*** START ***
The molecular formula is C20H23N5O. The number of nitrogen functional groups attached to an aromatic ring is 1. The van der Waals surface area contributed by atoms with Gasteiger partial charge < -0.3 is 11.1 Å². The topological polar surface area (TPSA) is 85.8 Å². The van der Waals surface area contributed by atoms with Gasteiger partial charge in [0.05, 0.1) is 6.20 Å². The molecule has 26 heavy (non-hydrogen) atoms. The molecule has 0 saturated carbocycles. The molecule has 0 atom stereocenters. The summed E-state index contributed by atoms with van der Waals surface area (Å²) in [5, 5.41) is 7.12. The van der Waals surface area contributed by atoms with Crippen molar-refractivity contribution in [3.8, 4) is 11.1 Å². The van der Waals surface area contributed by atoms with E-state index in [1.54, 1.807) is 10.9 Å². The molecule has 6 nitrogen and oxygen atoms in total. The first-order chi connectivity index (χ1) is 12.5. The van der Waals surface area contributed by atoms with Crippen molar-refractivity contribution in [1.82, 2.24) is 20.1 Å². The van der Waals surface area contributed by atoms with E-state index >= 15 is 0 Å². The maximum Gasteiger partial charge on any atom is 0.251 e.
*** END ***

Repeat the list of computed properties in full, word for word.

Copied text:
The molecular formula is C20H23N5O. The number of nitrogen functional groups attached to an aromatic ring is 1. The van der Waals surface area contributed by atoms with Gasteiger partial charge < -0.3 is 11.1 Å². The topological polar surface area (TPSA) is 85.8 Å². The van der Waals surface area contributed by atoms with Gasteiger partial charge in [0.05, 0.1) is 6.20 Å². The molecule has 26 heavy (non-hydrogen) atoms. The molecule has 0 saturated carbocycles. The molecule has 0 atom stereocenters. The summed E-state index contributed by atoms with van der Waals surface area (Å²) in [5, 5.41) is 7.12. The van der Waals surface area contributed by atoms with Crippen molar-refractivity contribution in [3.8, 4) is 11.1 Å². The van der Waals surface area contributed by atoms with E-state index in [1.54, 1.807) is 10.9 Å². The molecule has 6 nitrogen and oxygen atoms in total. The first-order chi connectivity index (χ1) is 12.5. The van der Waals surface area contributed by atoms with Crippen molar-refractivity contribution in [1.82, 2.24) is 20.1 Å². The van der Waals surface area contributed by atoms with E-state index >= 15 is 0 Å². The maximum Gasteiger partial charge on any atom is 0.251 e.